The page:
One of the major differences between DAOs and other types of crypto projects where people can buy shares in the form of tokens is that DAO tokens give holders voting power in the DAO, which, of course, is why they’re called governance tokens. But are they actually being used for voting?
Apparently, the current answer is a lot closer to No than to Yes. The Dune Dashboard chart of Nouns DAO voting below is fairly typical: unique voter turnout hovers around 7–20% of all tokens held, often dipping much lower.
If you take away the voting power of the core team, early investors, and whales — how many actually unique voters are participating in governing?
The other question is the competence of the voters. How many voters have a comprehensive understanding of the issues they’re voting on, especially if it’s a very technical or a very particular issue that requires specific expertise? How many even consider the nuances of the issue? Looking at the alarmingly large number of near-unanimous vote decisions (we wrote about them here), one has to wonder.
Luckily, there is a solution to lackluster voting that many DAOs have already implemented: delegation. Depending on the particular DAO, members can delegate their voting rights to any wallet at all, any other governance token holder of that DAO, or registered delegates of that particular DAO.
In theory, this is great: people passionate about a specific DAO present their case for being a delegate and get popular support to make their mark on the DAO with the votes delegated to them. Unfortunately, in practice, delegation is coming up with the same shortfalls as voting in general.
From the slides of Karma’s founder, Mahesh Murthy, you can see even among the top DAOs, delegates are not active in their governance.
It appears that over 90% of delegates and about as much of the voting power of the dYdX DAO has never voted — not once!
Overall, ~55% of delegates across DAOs have never cast a vote, with some DAOs showing much worse results:
And when delegates do vote, look how few are voting against the majority:
This is fine if token holders merely want to cast any vote for any proposal just to qualify for a possible airdrop down the line. But for the actual governance process, this is a disaster.
Clearly, most delegates currently are not especially motivated to vote. So what could motivate delegates to actively — and meaningfully — use the voting power delegated to them?
In a number of DAOs, the top delegates are team members. In others, it may be social media influencers building their own brand. With the former, there is danger of centralization via excessive power concentrated in the team’s hands. With the latter, there is always a risk of the delegates using accumulated voting power to manipulate the DAO to their own needs and not in the interests of the DAO itself, as well as a risk of them having too much power in too many DAOs to pay enough attention to each.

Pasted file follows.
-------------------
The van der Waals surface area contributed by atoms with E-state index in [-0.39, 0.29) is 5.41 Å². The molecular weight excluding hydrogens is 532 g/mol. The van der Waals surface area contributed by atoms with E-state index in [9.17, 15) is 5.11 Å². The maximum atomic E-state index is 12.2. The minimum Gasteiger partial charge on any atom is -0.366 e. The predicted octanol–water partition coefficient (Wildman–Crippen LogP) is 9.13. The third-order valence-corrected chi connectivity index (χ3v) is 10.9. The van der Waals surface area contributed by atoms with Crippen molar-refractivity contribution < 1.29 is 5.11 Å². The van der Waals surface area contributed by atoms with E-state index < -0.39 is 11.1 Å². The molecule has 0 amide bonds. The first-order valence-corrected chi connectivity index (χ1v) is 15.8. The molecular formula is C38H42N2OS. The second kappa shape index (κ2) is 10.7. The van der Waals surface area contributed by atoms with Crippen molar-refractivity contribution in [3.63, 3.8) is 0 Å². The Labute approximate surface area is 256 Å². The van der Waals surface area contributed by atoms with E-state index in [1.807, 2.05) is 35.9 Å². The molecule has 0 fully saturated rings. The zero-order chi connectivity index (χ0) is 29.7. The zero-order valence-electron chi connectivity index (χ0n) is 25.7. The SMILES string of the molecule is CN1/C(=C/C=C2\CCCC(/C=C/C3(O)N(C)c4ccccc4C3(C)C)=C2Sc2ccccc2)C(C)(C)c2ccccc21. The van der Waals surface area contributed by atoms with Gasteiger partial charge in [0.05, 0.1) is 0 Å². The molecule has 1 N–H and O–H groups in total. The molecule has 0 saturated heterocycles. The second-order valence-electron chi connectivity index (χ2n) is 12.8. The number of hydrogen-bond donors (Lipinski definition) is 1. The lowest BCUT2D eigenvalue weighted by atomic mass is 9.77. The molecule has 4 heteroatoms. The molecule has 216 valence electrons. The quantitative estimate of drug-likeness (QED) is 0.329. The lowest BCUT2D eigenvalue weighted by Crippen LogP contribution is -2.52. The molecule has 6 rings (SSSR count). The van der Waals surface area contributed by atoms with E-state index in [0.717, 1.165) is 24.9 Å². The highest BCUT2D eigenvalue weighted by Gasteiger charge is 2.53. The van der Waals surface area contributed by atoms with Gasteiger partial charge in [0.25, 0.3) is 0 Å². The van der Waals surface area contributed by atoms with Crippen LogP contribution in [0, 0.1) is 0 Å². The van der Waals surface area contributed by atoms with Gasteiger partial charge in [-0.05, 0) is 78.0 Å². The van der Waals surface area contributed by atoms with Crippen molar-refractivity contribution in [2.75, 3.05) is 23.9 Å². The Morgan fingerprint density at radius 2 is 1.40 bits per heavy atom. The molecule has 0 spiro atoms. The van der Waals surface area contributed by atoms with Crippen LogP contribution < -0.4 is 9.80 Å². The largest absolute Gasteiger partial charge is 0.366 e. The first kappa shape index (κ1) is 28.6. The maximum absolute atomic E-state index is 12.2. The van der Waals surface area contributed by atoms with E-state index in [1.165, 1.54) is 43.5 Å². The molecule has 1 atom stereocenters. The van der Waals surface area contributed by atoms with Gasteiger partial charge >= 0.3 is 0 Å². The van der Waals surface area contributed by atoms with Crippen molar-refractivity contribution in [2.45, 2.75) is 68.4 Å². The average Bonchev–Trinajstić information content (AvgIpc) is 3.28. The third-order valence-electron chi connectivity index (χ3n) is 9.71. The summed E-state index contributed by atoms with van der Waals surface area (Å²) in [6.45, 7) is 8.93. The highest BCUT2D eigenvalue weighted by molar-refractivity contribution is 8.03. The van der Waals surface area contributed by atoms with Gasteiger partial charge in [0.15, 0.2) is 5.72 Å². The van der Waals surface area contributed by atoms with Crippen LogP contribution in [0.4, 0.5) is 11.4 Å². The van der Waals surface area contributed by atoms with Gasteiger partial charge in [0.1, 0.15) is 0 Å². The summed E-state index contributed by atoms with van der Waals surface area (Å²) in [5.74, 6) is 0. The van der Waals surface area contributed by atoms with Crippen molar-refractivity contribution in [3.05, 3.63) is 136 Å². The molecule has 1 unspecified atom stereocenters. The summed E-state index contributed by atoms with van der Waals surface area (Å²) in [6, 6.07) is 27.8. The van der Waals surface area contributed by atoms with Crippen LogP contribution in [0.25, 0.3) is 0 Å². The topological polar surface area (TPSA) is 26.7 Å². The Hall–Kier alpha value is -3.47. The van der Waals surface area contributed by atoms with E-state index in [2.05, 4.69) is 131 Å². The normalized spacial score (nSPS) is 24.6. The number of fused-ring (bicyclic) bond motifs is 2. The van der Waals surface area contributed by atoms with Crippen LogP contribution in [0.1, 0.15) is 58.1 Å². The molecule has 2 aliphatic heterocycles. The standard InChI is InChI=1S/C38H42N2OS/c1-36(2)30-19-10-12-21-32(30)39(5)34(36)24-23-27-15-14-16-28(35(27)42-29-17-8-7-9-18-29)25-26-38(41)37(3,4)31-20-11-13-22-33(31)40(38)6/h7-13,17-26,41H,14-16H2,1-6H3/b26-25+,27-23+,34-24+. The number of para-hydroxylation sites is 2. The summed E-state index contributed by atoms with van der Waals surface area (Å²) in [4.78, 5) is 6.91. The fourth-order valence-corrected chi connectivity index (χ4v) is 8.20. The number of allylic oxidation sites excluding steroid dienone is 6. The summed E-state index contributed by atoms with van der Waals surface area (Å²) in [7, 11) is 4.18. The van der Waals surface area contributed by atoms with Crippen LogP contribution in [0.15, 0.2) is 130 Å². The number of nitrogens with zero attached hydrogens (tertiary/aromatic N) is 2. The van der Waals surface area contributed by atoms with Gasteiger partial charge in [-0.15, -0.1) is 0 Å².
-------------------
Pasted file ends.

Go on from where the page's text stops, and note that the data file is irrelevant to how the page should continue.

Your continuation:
The question remains: how do DAOs attract delegates who do not centralize power and who actively and substantially contribute to the DAO?
Maybe specifically targeting the kinds of delegates the DAO needs is worth consideration. Who is needed? Looking at historical governance systems, the answer seems to be “those who are competent governors.” This means specialists, experts, people with the skills, knowledge, and experience to notice the entire SWOT grid of the DAO (Strengths, Weaknesses, Opportunities, and Threats). Those who can then make knowledgeable proposals based on their expert assessment of the situation. If investing has “smart money” — maybe DAO governance should have “smart votes”?
Naturally, token holders’ lack of motivation should also be addressed. If they do not wish to vote themselves, how could they be motivated to delegate to those who have the expertise and the desire to be effective delegates? Appeals to altruism work — but only so far. At this point, it is shown to be simply insufficient. Many DAOs already implement rewards for voting and delegation — perhaps that can be adjusted to reward active and effective delegation, rather than delegating to those who are really good at Twitter.
What if rewards for token holders were tied to the effectiveness of activity of those to whom these token holders delegated their votes? With delegate reputation dashboards like those of Karma, it’s already easier to research delegates.
Certainly, with the development of better DAO governance platforms, the friction of finding, vetting, and verifying delegates should be lowered, along with re-delegating. Maybe that will lead to a greater percentage of DAO governance token holders being more deliberate with their delegations and to more delegates being more deliberate with their voting.
Ultimately, the goal of delegation is smarter, more active governance. Which incentives do you think could motivate delegates the most? Maybe they’re not monetary at all? Is the delegate selection process flawed? Are there approaches we’re not even looking at (but should)? Share your thoughts.